The problems technology creates are most often solved with other technological innovations. During this process, not only do existing conflicts get resolved, but new market opportunities emerge and entrenched power brokers are sometimes stripped of the fleeting chokehold they have over the industry.
Such a development is happening now in the production of titanium as well as the 3TG (tin, tantalum, tungsten, and gold) minerals and other rare earth metals.
For those still unaware, the 3TG minerals -- also dubbed "conflict minerals" and used heavily in the production of key electronic equipment -- have been much in the news lately. The US Congress wants to curb the production of these minerals in war-torn parts of Africa and has mandated the Securities and Exchange Commission to ask companies for information on their sourcing. The industry is rushing to comply but challenges abound.
A UK company may have an answer to that problem. In a recent report, the Economist said tantalum, titanium, and a bunch of other high-value metals could become "cheap and plentiful" if a new extraction and production methodology being developed by British-based Metalysis becomes widely available and as successful as has been demonstrated in small-scale testing.
Out of work? A British company claims its new extraction technologies
will transform conflict minerals issues.
Metalysis in a statement on its website said it is "transforming the way metals, rare earth metals and alloys will be produced in the future." The company further described the technology and what it believes would be the transformative impact on the industry as follows:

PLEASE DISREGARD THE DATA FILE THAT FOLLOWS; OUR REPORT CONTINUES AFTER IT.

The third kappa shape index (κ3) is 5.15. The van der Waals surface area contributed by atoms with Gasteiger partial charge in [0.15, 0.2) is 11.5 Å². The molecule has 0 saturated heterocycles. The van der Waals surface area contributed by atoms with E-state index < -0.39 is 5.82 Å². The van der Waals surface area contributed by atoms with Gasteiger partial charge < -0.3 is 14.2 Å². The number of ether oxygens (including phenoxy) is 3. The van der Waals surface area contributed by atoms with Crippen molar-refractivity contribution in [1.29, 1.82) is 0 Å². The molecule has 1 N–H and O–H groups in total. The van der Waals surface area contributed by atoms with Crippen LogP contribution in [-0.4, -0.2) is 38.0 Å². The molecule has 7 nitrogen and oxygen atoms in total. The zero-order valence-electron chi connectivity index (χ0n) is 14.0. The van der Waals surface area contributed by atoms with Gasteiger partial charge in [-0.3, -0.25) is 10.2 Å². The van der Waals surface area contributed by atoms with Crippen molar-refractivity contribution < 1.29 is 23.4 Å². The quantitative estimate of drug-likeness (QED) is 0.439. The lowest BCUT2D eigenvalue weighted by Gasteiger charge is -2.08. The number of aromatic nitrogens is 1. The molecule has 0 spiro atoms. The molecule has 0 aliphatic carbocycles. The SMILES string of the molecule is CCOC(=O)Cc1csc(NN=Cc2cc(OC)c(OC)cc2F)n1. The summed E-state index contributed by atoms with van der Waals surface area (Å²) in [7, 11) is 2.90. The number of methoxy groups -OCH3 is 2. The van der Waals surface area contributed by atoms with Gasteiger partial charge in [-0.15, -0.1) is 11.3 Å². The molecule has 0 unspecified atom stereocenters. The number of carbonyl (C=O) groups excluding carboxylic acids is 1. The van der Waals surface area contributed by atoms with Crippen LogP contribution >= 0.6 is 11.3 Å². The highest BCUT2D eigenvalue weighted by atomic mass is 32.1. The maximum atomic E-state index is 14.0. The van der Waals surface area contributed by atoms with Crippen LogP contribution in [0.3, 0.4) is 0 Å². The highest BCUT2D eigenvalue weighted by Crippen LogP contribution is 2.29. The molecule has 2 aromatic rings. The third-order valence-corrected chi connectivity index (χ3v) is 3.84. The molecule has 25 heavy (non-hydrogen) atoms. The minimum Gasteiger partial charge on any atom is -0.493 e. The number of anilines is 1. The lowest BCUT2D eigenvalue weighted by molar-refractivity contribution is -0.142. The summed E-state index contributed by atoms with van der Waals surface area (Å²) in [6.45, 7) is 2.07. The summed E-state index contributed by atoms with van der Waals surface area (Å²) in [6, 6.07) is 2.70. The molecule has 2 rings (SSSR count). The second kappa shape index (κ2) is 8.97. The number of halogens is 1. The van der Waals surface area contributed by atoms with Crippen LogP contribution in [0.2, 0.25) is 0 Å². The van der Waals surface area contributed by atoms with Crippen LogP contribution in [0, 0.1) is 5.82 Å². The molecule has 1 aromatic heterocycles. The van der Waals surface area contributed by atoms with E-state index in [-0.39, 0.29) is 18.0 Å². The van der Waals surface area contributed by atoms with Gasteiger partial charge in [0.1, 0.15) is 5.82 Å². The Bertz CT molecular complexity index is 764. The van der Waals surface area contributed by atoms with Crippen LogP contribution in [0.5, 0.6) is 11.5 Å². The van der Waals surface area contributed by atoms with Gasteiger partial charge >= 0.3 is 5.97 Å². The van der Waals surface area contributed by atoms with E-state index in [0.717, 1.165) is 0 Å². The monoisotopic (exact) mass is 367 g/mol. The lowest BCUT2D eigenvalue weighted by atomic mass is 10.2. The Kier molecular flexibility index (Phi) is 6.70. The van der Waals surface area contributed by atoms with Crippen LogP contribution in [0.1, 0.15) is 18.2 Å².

Metalysis owns the global rights to a transformational, innovative, platform technology capable of producing a wide range of metals and alloys with a reduced carbon footprint and lower cost. The Metalysis process works by introducing metal oxides into a molten salt bath where it is electrolysed to form metal powders. The process has numerous economical and environmental advantages over its rivals.
It's a tantalizing prospect. If the supply of these minerals become as plentiful as Metalysis imagines its process technology could make it, this could transform the landscape. In the case of the conflict minerals, the situation in the Congo would become less of a millstone hanging around the industry's collective neck. Manufacturers would need limited amount of the minerals to satisfy current demand and even expanded usage for other industries may still not be as problematic since other less contentious mines are opening up globally.
China could see its influence in the production of rare earth metals become severely curtailed, which would be good news for the entire industry. The country has been restricting supply of the rare earths for a while and has been favoring Chinese manufacturers over foreign companies in the allocation of the minerals. While many new mines are opening up elsewhere for rare earth minerals -- Japan is leading the charge -- China is by far still the dominant supplier and in addition to dictating supply conditions has also jacked up pricing in recent years.
Metalysis's far more efficient production system could put an end to that situation by reinstating fairer demand and supply metrics on the entire industry.
First, though, the British company must perfect the rollout of the technology behind its processing method and secure the extra financing required to expand production. That's the easy bit; the core technology riddle has been solved already.